Reverse shot of the business side. Chris keeps everything super tight. The spark plug wires are coated in a clear heat resistant coating and are tucked into some of the cylinder’s cooling fins. Notice the shifter behind the front pipe. Be careful not to burn your shoes, Chris. There’s nothing unsightly or hanging out off the bike.

Chris custom built his timing cover to accept two magnetos, but also to serve double duty as a footpeg, too.

A better shot of the timing cover/dual mag/footpeg setup. Also, notice how neatly tucked away the rear brake pedal and master cylinder are.

The cockpit.

Did someone call 911?

This isn’t your everyday run-of-the-mill FXR. Then again, FXRs aren’t all that common anyway.

I can’t imagine the looks this thing gets when, or if rather, people realize it’s not a real police bike.

Newport anyone?

A 1967 Meirson speedway bike built by Royal-T Racing in New Orleans.

Bigger may not always be better, but in this case, it definitely is… Also, that’s 1819cc.

Iron butt award goes to this guy, and I think that coffin-shaped sissy bar symbolizes the death of his ass.

Canadians, amirite?

Another nope in the seat department. On a hardtail no less.

Nope.

NOPE. There are few things in this world I hate more than snakes.

Another seat that looks painful just looking at, but this Pan has so much character. Check out that tank!

An ironworker by day, chopper builder, and painter by night.

To most, this probably looks like any other Harley-Davidson motor, but it’s actually an Ironhead bottom end that’s been divorced from its transmission (Sportsters combine their transmissions within the engine cases unlike Big-Twins where the motor and tranny are separate), with two front Shovelhead jugs. The cylinders’ cooling fins actually had to be ground down in certain areas so that the Sportster push rods and push rod tubes would clear properly and the case was bored to accept the bigger, Shovelhead cylinders. The right side cam cover (which you’re looking at on the bottom) was drilled to accept that magneto, too. Additionally, it’s running dual carbs and the motor is mated to a ratchet top four-speed transmission. Wild stuff.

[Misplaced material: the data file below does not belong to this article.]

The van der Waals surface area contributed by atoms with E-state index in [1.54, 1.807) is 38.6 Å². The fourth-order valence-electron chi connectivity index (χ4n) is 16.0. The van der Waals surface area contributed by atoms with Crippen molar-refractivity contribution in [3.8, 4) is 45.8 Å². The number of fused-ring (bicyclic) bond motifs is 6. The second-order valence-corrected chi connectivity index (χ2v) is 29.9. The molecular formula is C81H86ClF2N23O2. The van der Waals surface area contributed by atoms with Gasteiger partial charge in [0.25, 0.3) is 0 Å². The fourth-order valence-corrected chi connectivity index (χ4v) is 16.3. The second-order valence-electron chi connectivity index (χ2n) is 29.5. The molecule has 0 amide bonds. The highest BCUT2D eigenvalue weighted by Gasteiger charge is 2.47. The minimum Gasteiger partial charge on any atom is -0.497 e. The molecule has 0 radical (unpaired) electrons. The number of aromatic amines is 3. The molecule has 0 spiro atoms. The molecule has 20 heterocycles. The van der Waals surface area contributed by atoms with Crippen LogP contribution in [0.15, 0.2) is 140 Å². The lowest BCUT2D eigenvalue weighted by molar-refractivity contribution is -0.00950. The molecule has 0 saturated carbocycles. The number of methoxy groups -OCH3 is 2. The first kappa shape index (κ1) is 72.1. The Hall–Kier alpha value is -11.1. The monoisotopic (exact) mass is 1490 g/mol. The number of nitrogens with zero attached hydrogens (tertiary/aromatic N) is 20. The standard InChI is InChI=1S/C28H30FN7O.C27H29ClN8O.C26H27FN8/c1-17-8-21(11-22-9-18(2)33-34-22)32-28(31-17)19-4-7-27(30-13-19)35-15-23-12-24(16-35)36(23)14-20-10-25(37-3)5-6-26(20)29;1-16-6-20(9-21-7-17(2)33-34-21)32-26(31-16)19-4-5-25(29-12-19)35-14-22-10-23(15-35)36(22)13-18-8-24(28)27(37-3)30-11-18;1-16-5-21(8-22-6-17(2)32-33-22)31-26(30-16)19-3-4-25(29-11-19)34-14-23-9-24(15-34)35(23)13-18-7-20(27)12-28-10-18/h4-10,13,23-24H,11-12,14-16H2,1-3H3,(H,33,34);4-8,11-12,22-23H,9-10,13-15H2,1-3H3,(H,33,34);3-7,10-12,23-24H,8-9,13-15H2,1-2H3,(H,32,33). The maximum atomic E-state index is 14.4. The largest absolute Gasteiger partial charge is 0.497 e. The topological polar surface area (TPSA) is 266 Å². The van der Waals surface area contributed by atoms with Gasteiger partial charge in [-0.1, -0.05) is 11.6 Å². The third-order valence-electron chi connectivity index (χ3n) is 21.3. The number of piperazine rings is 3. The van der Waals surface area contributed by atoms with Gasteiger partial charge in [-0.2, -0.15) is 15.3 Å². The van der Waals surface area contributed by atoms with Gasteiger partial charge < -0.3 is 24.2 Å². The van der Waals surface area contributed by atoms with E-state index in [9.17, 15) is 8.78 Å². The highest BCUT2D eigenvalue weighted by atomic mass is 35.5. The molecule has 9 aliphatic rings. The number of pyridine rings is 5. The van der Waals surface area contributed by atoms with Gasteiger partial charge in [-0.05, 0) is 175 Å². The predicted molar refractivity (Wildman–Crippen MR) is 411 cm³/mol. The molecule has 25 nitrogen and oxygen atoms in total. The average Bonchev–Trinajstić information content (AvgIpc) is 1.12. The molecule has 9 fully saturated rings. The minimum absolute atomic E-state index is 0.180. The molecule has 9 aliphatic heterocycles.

This guy rode all the way in from Montana to be there for the show. My favorite choppers are definitely the ones that are ridden regularly. Show-only bikes are cool, too – don’t get me wrong – but a motorcycle that’s actually functional and road tested is way cooler in my book.

A dirty, oil-covered bike beats a shiny chromed one for me any day, but this is borderline excessive haha.

For a foot clutch, jockey shift bike, this brake is more for keeping the bike from rolling backwards on a hill than it is for bringing it to a stop.

Riding a chopper long distance is fun because you never really know what you’re in for, and that’s all part of the adventure, but I’d rather ride here like this, on a Grand Touring Harley-Davidson FXRD.

It’s like you’re on a bagger, but not really because it’s an FXR. Something even the wife can get on board with.

Speaking of FXRs, this is a 1993 FXR frame with a 2018 Milwaukee Eight somehow shoehorned in there, with all the geometrically correct rubber mounting points. Once this bike is all put together, the motor will get punched out from 114ci to 151ci. That’s 2,474cc for those counting, and they hope for it to make nearly 200 naturally-aspirated ponies.

This Victory racebike prototype was built by Roland Sands Design and contested the 2015 Pikes Peak International Hill Climb. There’s 156 turns between the bottom and top of the 14,115-foot mountain, hence the bike’s number plate.

The fuel cell is under the motor there, rather than above, to keep the weight as low as possible. We don’t know what kind of numbers the Victory motor is making, but we do know it’s a 60-degree 1,133cc motor running 15:1 compression. Snappy.

The bike’s tubular steel frame is all custom fabricated, and that’s a Ducati 899 Panigale rear Ohlins shock.

And a turbo Sportster flat tracker to wrap it all up.